A monthly Bulletin of matters of interest to The Sydney Bushwalkers, 5 Hamilton Street, Sydney.
|Associate Editor||Grace Jolley|
|Business Manager||Alex. Colley|
|Was it a Holiday?||W. Cosgrove||2|
|An Old Scrap Book||J. Athill||4|
|Muskell and Dawn||L. Greenacre||5|
|July in the Bush||Ray Birt||6|
|The Milky Way||Canopus||8|
|At Our Own Meeting||9|
|From Our Melbourne Correspondent||10|
|The Voice of the Social Committee||11|
|From a Prison Camp in Germany||12|
|Letters from the Lads & Lassies||12|
|What do you think?||15|
|Soaring into the Purple||17|
|Goodman Bros. Photo Supplies Advertisement||17|
Gumtrees ahead, and gumtrees behind your back
And out to the east and burning away to the sunset;
Not a house to be seen, no fires lit for the night,
Not even cattle in a paddock or a dog barking.
The miles of trees, the light going out of the branches
Like autumn turning to winter, and then the mist
Blotting the valleys out, then nothing left
But the huge black lonely ridges, and the branches above me,
Not moving a leaf, hanging over me, black.
It's the gumtrees' country. They had it before we came
They'll have it again when we've gone. Ages they've had it
Sinking their roots in the rocks covering the ridges,
Weathering the droughts….
From the play “Ned Kelly” by Douglas Stewart.
by W. Cosgrove.
Do we really enjoy our tough trips? I often wonder. But all my doubts were dispersed after our trip last King's Birthday week end.
The party consisted of Alex, who suggested the trip in three days (now I know the reason for the expression “a mad alec”); two Bills, and one Doreen. What a girl! Shades of the tigers, but no tigers to carry her weight.
The route (vide map), Bilpin, Mt. Irvine, Wollangambe Creek, Colo River, Kurrajong. The route (vide foot) well… The only train to Kurrajong on Friday night leaves at 5.40. This necessitates taking the Rucksack into work, and answering innumerable absurd questions, such as “Do you really carry that”; “Do the girls carry packs?”; they must be toughs; and the classical on of,all “How many miles do you walk?”.
A mad dash was made to catch the early train, and a cold tea, ugh! gulped thereon. Toppled out in the cold at Richmond to change into a small jolting, stop everywhere, midget train. The only place for packs on the floor. Black looks from passengers who tripped over same. Bargaining in the frosty air at Kurrajong to secure car to Bilpin. Got it for 15/-. One bright spot, anyhow. Only eats at Kurrajong, cold meat pies, and milk from a refrigerator.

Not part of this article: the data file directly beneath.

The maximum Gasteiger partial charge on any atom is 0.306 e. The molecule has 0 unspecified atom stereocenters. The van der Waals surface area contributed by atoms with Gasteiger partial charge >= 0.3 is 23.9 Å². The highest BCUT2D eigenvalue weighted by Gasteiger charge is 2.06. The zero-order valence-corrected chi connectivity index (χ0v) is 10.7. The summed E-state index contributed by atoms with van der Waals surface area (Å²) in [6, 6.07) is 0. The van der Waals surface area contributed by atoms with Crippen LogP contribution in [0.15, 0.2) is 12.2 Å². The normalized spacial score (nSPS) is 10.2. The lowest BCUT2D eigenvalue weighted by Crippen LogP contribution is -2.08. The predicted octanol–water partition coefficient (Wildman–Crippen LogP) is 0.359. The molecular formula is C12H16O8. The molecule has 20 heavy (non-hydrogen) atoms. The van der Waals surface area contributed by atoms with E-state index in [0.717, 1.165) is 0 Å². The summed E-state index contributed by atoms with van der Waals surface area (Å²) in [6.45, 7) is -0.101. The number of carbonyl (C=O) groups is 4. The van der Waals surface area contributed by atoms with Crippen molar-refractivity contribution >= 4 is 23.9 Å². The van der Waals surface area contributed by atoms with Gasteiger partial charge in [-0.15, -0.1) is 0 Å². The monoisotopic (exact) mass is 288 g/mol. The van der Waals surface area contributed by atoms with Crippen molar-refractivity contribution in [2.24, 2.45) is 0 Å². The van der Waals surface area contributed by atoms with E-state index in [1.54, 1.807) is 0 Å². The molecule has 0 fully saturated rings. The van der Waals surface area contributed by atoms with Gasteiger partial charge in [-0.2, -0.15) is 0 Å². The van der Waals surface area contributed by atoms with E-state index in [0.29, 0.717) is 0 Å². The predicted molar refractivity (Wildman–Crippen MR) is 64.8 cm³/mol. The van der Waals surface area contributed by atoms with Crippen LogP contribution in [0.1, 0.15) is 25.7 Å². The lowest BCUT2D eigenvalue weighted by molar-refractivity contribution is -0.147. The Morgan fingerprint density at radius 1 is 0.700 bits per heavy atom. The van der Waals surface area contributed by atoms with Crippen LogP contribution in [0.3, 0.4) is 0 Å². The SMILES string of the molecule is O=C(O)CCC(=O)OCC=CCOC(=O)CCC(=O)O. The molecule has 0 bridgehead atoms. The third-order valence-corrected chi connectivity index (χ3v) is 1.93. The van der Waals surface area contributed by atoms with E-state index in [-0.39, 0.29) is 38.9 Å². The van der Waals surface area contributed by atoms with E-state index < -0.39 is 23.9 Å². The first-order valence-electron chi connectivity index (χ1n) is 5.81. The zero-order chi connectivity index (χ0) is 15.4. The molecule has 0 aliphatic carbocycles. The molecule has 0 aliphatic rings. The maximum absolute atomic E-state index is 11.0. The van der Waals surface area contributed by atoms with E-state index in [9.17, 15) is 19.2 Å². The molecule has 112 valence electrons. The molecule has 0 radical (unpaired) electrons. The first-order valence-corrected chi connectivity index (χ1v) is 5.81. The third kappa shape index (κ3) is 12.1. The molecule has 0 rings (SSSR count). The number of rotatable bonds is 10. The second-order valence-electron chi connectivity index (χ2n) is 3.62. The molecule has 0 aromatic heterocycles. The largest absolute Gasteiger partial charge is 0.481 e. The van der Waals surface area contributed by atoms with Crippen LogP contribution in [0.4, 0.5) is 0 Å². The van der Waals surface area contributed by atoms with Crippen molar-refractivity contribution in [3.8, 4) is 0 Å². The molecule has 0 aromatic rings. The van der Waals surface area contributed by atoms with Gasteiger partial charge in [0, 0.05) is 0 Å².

The Limousine to Bilpin. Oh! what comfort. The last for three days. If we had only known. Then a three mile scramble down a dark rough road, punctuated by recent land slides, to the crossing at Bowen's Creek, and a cold damp miserable camp spot. A four man tent pitched on sloping ground. I was the lower end man, where every slight movement from the top end was amplified into a push at my end. A conference before slumber. Better start early on Saturday morning for the junction of Bowen's and Wollangambe Creeks, in case the main ridge (the only ridge shown on our rough sketch map) should not be distinct. We agreed, and settled down to sleep not realising then that it was already Saturday morning.
Had breakfast and got away at 6.50 a.m. Toiled uphill for half-an-hour, dropped down to a wet slippery tributary of Bowen's Creek; clambered up on the other side to the road to Mt. Irvine. Wiped away the first blood of the trip from a slip in a rock chimney. Passed a pig farm (the effluvia from which persisted for nearly half-a-mile) to come to Mt. Irvine. Kept to main ridge, more or less, mostly less, and after 45 minutes for lunch arrived at the junction of the two creeks at 4.45 p.m. Nine hours actual walking, and that ridge a series of ups and downs, and wrong turns; rough underfoot; dead branches to scrape tender shins; short sharp bushes to harass knees and thighs; and thick young saplings to tear shoulders and hinder Rucksack. It was the first day, and we had no complaints. But now the problem of reaching the creek before dark, presented itself; and what a scramble the solution was; down, perhaps, as sharp a knife edge as any on the mountains, and our only rope two bobs worth of No. 8 sash cord. To our relief we reached the Wollangambe just before absolute darkness.
What a camp spot that night. Wet sand; wet bushes; wet trees. Everything flaming well wet. When we did get he fire alight it smoked like Hell; and, when the steak was grilled it fell on the said. But we ate it. We were too damn tired and hungry to object. In the tent the sand packed down, and about midnight it was like cement. We had another before slumber conference. As the Wollangambe had looked rough from a thousand feet up, perhaps an early start (what again) would be advisable.